A four-time World Drivers’ Championship winner on the Formula One circuit — who drives cars that voraciously consume gas and oil as he jets from race to race — was slammed after he wore a T-shirt at the Canadian Grand Prix condemning Canadian oil sands mining.
34-year-old German racer S?bastien Vettel’s t-shirt read “Stop Mining Tar Sands” with a picture of a pipeline, and added “Canada’s Climate Crime.”
“Mr. Vettel is just a man who loves to ride around at astonishing speeds in multimillion-dollar machines, which chug those dear old fossil fuels by the whale-load, in front of thousands of people who drive to his venues just to watch him,” Rex Murphy wrote in The National Post. “And he has illustrious associations, being sponsored by Aston Martin, with financing from Saudi Aramco, the world’s largest oil producer.”
“But, and it is a very good ‘but,’ when he has reached his next Grand Prix destination and the time comes to go to the racetrack, he travels from the hotel by bicycle!” Murphy pointed out.
Vettel said during a press conference, “What happens in Alberta is a crime because you chop down a lot of trees and you basically destroy the place just to extract oil and the manner of doing it with the tar sands mining, oil sands mining is horrible for nature.”
The Canadian Energy Centre, an Alberta provincial corporation mandated to promote Alberta’s energy industry, fired back.
@F1 driver Sebastian Vettel showcased his ignorance about Alberta’s #oilsands industry ahead of this weekend’s Montreal Grand Prix, calling the development “criminal.” Let’s discuss the heaping hypocrisy and open Vettel’s eyes to Canada’s achievements here: Formula One racing, a sport that relies on fossil fuels for pure entertainment, has admitted to its carbon footprint and indicated steps to reach net zero, bravo. That doesn’t change that fact that its current carbon emissions amount to 256,000 tonnes CO2 per season.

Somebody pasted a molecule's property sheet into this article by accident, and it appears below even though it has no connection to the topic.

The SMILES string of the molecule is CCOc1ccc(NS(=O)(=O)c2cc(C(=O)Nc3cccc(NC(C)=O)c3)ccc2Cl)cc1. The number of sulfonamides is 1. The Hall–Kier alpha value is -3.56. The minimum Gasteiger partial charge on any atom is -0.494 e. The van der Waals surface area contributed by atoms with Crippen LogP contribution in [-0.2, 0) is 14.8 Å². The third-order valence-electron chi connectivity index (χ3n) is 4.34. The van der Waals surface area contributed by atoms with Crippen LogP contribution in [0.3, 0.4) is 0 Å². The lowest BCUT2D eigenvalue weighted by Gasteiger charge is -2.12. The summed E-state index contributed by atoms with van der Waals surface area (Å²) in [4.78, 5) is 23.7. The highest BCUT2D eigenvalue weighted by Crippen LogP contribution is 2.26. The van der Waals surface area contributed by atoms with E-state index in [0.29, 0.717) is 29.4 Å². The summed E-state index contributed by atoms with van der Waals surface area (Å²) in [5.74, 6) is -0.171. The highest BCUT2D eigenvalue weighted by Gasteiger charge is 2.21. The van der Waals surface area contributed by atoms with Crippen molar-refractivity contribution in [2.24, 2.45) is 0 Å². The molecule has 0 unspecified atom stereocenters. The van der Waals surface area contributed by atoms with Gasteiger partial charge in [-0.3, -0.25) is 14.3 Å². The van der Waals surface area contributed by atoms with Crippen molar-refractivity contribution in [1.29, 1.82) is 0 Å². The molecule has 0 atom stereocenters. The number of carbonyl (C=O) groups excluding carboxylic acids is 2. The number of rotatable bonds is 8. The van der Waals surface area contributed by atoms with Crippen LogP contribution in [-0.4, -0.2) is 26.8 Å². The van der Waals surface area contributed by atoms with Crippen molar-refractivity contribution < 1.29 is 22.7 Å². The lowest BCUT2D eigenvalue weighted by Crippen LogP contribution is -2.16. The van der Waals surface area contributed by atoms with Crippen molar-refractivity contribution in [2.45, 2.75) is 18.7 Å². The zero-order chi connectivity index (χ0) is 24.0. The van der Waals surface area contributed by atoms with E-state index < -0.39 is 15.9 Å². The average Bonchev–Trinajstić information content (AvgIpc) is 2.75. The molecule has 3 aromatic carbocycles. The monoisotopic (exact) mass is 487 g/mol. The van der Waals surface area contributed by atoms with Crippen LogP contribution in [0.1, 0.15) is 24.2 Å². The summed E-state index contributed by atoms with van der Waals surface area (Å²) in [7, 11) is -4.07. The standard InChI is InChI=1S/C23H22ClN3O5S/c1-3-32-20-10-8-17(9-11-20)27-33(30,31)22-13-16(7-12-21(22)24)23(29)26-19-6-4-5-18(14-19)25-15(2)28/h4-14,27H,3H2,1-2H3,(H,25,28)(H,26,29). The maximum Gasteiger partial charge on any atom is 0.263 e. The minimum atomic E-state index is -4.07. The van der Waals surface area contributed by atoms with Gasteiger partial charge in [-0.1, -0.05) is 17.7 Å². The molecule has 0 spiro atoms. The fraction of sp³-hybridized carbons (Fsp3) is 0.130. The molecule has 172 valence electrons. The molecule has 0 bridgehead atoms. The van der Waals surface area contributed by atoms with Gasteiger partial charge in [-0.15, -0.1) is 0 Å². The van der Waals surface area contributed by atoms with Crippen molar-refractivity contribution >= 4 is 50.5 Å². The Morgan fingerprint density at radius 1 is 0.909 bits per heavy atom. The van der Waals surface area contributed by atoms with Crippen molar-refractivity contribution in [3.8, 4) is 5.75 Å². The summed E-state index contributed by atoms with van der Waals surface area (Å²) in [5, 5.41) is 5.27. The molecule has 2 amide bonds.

“Canada’s largest oil sands producers are addressing climate change by working together on an ambitious, actionable plan to reduce GHG emissions from oil sands production with the ultimate goal of net zero emissions,” CDN continued, “Since 2000, CCS projects in Canada, some tied to the oil sands, have safely stored more than 44 million tonnes of CO2, or the equivalent of taking more than 9.4 million cars off the road.”
“In terms of decreasing its carbon footprint, oil sands #emissionsintensity decreased 27% since 2013, compared to 13% for other global producers. Total oil sands emissions – not just emissions/bbl – are expected to start going down in the next five years.”
“Canada’s oil sands sector is often characterized as having a massive physical footprint on the environment, but as of 2018, energy development encompassed less than 1% of Alberta. #oilsands mining companies alone doubled the land reclaimed since 2009, reaching over 8,000 hectares in 2019. Oil sands producers have also collectively planted more than 25 million trees.”
“Canada’s industry’s strong environmental track record is thanks to large investments in technology & environmental protection. Oil and gas producers are Canada’s largest spenders on energy cleantech, spending an average of $1B per year.”
“This is another instance of a celebrity with a net worth of $100M (who drives a sports car for a living) telling the 99% how foolish it is to rely on responsible sources of energy.”